The last two weeks have seen the MU raise its profile once more at both the Labour and Conservative Party Conferences, in Brighton and Manchester respectively. I caught the train to the former on Friday 21st and checked into our hotel for the week – The Jury’s Inn on the seafront – prior to making the short walk to the Brighton Centre, where I was to meet our stand building team from Modular Exhibition Services.
We had purchased a good spot on the first floor, next to one of the entrances to the main Conference Hall. In fact, the stand would be consistently busy throughout the five open days, with our range of merchandise proving ever-popular. Plus our eye-catching wall design, courtesy of agency Alice & Mo, attracted numerous quizzical visitors and parliamentarians alike.
Our twin topics of the threat to the free movement of musicians across Europe post- Brexit, and the decline of instrumental music tuition in schools, meet with universal support. Our drive to ask delegates to write to their MPs to call for a Musicians’ Passport post-Brexit generated several hundred signed postcards, which we agreed to deliver on their behalf.
Visitors to the stand included a series of notable ministers, MPs and MEPs including John McDonnell, Diane Abbott, Nick Dakin, Tracy Brabin, Alison McGovern, Rory Palmer and Emily Thornberry.
On the Monday evening, I attended a Jamaican music night at local club Prizm in the company of MU Executive Committee member Andi Hopgood. The event, hosted by Dawn Butler MP, had clearly appealed to a considerable number of lively delegates who were up for a relaxing night out. We ran into actor Paul McGann and his wife Annie, and we collectively took up residence at a curved seat in a corner of the club. Jeremy Corbyn then arrived and was soon the subject of many a selfie.
An unexpected visitor to the MU stand one afternoon was presenter Eamonn Holmes, who asked if we would consider contributing to his late afternoon show broadcasting live from the Conference. I swiftly arranged for Naomi Pohl to be interviewed and, following a relatively lengthy spot on the air, the producers stated that we had given the most honest and intriguing review of the event’s proceedings to date.
An additional highlight of our time in Brighton, was our receiving the Organiser’s Award, presented by Eddie Izzard, for Best Stand at the Conference. This is some accolade in view of the fact that the exhibition included stands from Google, Facebook, Sky News, the BBC and numerous other major corporate and trade bodies.
With the Labour Event closing on the Wednesday, I travelled to Manchester the following day and booked in at the Hilton, Deansgate, which is a particularly comfortable and efficient hotel.
On the Friday I walked to the Manchester Convention Centre, this year’s venue for the Conservative Conference and met up once again with our installers as they built our stand. I had caught a heavy cold when in Brighton and I was very glad to be able to rest up on the Saturday before Conference began in earnest on Sunday morning.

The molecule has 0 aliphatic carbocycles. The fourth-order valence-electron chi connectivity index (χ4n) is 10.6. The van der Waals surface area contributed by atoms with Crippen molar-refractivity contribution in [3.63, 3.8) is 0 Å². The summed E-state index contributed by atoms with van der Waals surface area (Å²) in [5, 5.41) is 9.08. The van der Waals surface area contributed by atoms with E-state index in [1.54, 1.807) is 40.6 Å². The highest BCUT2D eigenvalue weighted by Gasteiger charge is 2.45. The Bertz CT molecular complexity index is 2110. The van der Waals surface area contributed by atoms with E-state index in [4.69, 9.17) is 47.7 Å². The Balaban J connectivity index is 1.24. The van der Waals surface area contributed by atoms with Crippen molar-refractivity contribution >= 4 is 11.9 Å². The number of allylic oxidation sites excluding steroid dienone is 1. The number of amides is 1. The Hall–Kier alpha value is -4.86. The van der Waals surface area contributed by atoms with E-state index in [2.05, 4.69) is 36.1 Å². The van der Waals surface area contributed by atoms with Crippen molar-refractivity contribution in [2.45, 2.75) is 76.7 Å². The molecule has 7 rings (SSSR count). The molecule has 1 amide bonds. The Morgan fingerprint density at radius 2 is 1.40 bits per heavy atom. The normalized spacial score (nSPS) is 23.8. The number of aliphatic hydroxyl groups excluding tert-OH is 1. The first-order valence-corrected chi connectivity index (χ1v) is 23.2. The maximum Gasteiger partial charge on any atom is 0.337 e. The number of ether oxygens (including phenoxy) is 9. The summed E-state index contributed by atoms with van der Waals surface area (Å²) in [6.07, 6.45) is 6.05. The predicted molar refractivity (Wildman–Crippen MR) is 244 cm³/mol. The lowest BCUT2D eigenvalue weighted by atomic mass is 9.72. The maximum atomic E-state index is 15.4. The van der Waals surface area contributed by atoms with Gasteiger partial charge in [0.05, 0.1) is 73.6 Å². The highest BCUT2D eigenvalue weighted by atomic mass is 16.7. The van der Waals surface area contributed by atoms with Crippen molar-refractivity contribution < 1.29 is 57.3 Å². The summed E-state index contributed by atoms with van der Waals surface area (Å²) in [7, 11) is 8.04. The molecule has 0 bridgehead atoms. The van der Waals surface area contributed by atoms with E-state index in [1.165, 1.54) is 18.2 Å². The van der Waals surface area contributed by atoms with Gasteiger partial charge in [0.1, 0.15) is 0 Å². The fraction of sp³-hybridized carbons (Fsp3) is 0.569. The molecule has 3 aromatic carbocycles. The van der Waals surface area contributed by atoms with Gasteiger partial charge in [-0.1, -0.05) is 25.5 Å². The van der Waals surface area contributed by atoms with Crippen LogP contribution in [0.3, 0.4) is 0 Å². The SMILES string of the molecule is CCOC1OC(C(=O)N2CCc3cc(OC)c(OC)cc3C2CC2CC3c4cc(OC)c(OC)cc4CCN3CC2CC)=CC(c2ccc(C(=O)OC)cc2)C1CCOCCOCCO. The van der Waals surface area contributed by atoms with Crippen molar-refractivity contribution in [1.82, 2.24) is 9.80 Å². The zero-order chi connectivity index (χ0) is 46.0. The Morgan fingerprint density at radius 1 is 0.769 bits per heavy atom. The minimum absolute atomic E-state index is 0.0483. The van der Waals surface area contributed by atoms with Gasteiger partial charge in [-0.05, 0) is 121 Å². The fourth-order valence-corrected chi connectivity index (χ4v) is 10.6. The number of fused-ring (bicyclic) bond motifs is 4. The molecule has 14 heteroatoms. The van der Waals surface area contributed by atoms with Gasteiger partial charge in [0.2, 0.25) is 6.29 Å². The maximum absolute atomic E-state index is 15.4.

Our presence proved a hit once again with the Tory delegates, although clearly there is a little trepidation on the part of some, once it is discovered we are a trade union!
Nicky Morgan, Secretary of State for Digital, Culture, Media and Sport and the MP for Loughborough since the 2010 election, was the most prominent visitor to our stand. Although our thanks also go to James Cleverly MP, Chair of the Conservative Party, who was exceptionally complimentary about our involvement and contribution to the exhibition.
On the Monday evening, we had arranged to host a fringe event, ‘Meet the MU’, in the Lancaster Suite in the Midland Hotel. This involved my booking a band from the Royal Northern College of Music, the excellent Levare Quartet, plus ensuring suitable catering and drinks were in place and the production of promotional literature to hand to delegates in the hours leading up to the event. I even managed to mention the event to PM Boris Johnson when he passed me in a hotel corridor!
All the effort paid off though, as the Suite was soon packed with delegates – we even had people queuing to get in, which is evidently very unusual – and the general feedback seemed to report that we had hosted the best fringe event for the year.
The Conference closes on Wednesday lunchtime with the leader’s speech and this seems to be the one time when delegates clamour to be present in the main hall. The queue for seats snaked its way around the exhibition and passed our stand, so the final morning was a particular success for raising our issues with captive Conservative members.
My fourteen days of Conference activity ended mid-afternoon on Wednesday and I was able to enjoy a couple of non-alcoholic cocktails (I have been off the booze since 31 July) in the Cloud 23 Club at the hotel.
Whether we will continue to maintain a presence at the Conferences in 2020 is to be decided, but I believe we can look back with pride on our most successful conference season to date.